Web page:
Updated April 26, 2018 (See the notes at the bottom of this post. Original post was in mid-November 2016)
I awoke at sunrise; I always do. Usually, there were a few birds chattering with purpose that time of morning but that day my thoughts raced like ten madmen around a single chair desperate to get the one seat in the room. I was one of the madmen; never able to sit still or I might die of boredom. There would be no boredom for at least the next two months. I was on a property-buying mission with my son and two other friends that had come along as casual company and interested observers.
We were in Liberia, not far from the airport. We had arrived late—nearly midnight after collecting our things. Our drive to Los Pargos the next day would be a long one; we had to rent a car and get SIM cards for our phones. But that night, we were too excited to sleep so we gathered in Steve’s room to celebrate. Bob had brought along a bottle of rum which we passed around while Steve was on the computer looking up local information and Josh played guitar and we all sang along.
I was finally in Costa Rica and at that moment laying on a surprisingly comfortable bed in an inexpensive motel room in Liberia. It was a distinct time in my life, I felt like I barely existed but I could feel my toes and smell the humid air from the wall unit above the bed and reality was creeping in through a sliver of sunlight in the yellow polyester curtains that had been tied into a knot in the middle to keep them off the floor. We found that curtains in Costa Rica always seemed to be tied in a knot and I wondered why anyone bothered with curtains at all. In general, it’s good policy in in Costa Rica to keep things up off the floor—less likely to support the vertical ascent of one or more of a multitude of bugs that inhabit and share every space possible with human roommates. I wasn’t a bug-phob but I knew there was no way to avoid encountering more than I was used to at home and I had some apprehension about their size and number. However, that room was mostly bug-free and clean except for a few tiny water flies that hung out in the bathroom. Most of those were already were dead because they only live 24 hours, but they marked the white tile floor with an intricate black speckled pattern. If you squinted your eyes it would seem like a delicate silk pattern.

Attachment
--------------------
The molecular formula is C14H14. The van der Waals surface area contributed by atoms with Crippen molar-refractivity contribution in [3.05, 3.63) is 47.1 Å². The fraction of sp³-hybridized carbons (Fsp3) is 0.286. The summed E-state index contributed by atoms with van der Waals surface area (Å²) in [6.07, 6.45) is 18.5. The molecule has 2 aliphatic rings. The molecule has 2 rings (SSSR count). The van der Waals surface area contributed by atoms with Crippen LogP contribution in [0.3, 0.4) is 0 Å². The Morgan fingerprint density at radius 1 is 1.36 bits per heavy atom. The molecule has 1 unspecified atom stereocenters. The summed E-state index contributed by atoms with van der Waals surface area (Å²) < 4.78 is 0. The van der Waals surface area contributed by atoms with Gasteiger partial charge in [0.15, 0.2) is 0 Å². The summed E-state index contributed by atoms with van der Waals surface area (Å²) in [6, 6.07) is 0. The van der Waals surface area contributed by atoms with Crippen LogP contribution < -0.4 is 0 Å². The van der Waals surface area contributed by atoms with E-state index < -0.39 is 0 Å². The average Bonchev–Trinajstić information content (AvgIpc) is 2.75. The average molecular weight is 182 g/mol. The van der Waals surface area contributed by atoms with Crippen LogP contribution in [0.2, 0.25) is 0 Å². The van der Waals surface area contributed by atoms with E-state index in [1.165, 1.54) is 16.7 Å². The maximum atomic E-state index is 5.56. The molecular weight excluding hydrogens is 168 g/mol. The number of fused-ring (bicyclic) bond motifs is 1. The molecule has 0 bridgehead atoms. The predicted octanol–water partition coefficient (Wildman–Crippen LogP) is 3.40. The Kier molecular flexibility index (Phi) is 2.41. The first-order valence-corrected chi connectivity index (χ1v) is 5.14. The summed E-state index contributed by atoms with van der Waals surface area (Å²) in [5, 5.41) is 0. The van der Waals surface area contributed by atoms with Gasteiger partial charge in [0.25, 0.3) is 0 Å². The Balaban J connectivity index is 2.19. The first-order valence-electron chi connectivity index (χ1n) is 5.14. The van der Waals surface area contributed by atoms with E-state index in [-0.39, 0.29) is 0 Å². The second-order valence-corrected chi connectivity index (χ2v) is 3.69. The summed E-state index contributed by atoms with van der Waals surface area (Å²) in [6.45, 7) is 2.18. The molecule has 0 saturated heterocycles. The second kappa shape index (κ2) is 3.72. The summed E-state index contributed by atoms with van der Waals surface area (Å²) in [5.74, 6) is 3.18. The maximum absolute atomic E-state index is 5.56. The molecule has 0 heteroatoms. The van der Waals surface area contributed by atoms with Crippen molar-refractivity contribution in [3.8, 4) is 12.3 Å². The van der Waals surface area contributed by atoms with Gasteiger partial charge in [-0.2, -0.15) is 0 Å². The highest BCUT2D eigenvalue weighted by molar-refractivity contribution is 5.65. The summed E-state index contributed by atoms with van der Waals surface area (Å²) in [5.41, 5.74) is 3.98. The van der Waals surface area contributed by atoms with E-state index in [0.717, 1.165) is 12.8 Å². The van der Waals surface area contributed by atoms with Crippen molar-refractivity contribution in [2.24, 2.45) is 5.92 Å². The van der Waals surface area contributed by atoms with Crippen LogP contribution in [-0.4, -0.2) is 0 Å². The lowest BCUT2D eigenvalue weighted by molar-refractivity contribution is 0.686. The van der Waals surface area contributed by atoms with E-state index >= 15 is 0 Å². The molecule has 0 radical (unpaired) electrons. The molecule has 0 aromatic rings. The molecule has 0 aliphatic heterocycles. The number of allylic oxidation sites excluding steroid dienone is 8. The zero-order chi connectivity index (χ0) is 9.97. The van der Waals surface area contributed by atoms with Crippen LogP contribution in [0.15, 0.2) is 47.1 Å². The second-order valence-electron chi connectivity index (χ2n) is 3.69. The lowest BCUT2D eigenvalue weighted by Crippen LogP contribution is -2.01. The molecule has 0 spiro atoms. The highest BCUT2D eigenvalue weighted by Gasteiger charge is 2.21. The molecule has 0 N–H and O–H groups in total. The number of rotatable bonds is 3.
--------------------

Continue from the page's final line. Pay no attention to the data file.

Although, we went to bed late, we all emerged early to start the day. First up, Steve and I would get a rental car while Bob and Josh met our first local—the father, and one of the owners of the family-owned motel. They were from New Jersey and had the accent to prove it. Their accent sounded out of place but they were well at home, having bought the motel nearly two decades ago. They now owned several motels in the area and managed them all themselves. Family-life is a thing in Costa Rica. Multiple generations stick together and participate in each other’s lives through every kind of disagreement and failure and miscommunication.
It should have been a two-hour drive to Playa Negra the next day, but there was a highway backup due to road construction and we got lost a few times on the back roads on the Nicoya Peninsula. It is almost impossible not to get lost. Unless you are in one of the bigger cities, roads don’t have names and locals describe end points with hand gestures and a location based on proximity to the village soccer field. We had no GPS coordinates to Los Pargos, only vague directions from the caretaker who kept referring to the “main” road as if one of the pot-holed dirt roads looked more significant than the others. As virgins in this strange land, all roads looked like back roads and we bounced and swerved for two more hours around pot-holes while dodging dogs or cows that walked in the middle without a thought.